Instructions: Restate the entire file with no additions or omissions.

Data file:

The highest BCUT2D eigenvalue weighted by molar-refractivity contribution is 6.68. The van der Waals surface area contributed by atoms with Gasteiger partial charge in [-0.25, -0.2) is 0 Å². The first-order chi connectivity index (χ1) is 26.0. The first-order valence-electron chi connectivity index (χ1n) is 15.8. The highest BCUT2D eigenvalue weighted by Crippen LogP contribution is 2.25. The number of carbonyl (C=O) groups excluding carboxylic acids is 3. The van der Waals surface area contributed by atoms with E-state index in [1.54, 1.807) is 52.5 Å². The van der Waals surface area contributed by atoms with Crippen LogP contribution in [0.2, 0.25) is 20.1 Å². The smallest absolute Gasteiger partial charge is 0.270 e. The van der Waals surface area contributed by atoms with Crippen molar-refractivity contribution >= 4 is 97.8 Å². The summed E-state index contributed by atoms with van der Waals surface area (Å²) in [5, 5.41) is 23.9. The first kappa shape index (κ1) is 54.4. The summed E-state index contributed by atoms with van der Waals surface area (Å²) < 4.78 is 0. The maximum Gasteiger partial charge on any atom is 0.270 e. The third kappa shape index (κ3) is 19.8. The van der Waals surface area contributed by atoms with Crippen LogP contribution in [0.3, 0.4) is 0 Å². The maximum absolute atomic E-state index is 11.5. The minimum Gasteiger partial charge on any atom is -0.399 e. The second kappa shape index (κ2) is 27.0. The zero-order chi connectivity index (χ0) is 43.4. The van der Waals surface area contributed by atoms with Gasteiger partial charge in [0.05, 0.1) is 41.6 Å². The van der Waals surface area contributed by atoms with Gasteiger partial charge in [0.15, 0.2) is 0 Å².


The highest BCUT2D eigenvalue weighted by molar-refractivity contribution is 6.68. The van der Waals surface area contributed by atoms with Gasteiger partial charge in [-0.25, -0.2) is 0 Å². The first-order chi connectivity index (χ1) is 26.0. The first-order valence-electron chi connectivity index (χ1n) is 15.8. The highest BCUT2D eigenvalue weighted by Crippen LogP contribution is 2.25. The number of carbonyl (C=O) groups excluding carboxylic acids is 3. The van der Waals surface area contributed by atoms with E-state index in [1.54, 1.807) is 52.5 Å². The van der Waals surface area contributed by atoms with Crippen LogP contribution in [0.2, 0.25) is 20.1 Å². The smallest absolute Gasteiger partial charge is 0.270 e. The van der Waals surface area contributed by atoms with Crippen molar-refractivity contribution >= 4 is 97.8 Å². The summed E-state index contributed by atoms with van der Waals surface area (Å²) in [5, 5.41) is 23.9. The first kappa shape index (κ1) is 54.4. The summed E-state index contributed by atoms with van der Waals surface area (Å²) < 4.78 is 0. The maximum Gasteiger partial charge on any atom is 0.270 e. The third kappa shape index (κ3) is 19.8. The van der Waals surface area contributed by atoms with Crippen LogP contribution in [0.3, 0.4) is 0 Å². The maximum absolute atomic E-state index is 11.5. The minimum Gasteiger partial charge on any atom is -0.399 e. The second kappa shape index (κ2) is 27.0. The zero-order chi connectivity index (χ0) is 43.4. The van der Waals surface area contributed by atoms with Gasteiger partial charge in [0.05, 0.1) is 41.6 Å². The van der Waals surface area contributed by atoms with Gasteiger partial charge in [0.15, 0.2) is 0 Å².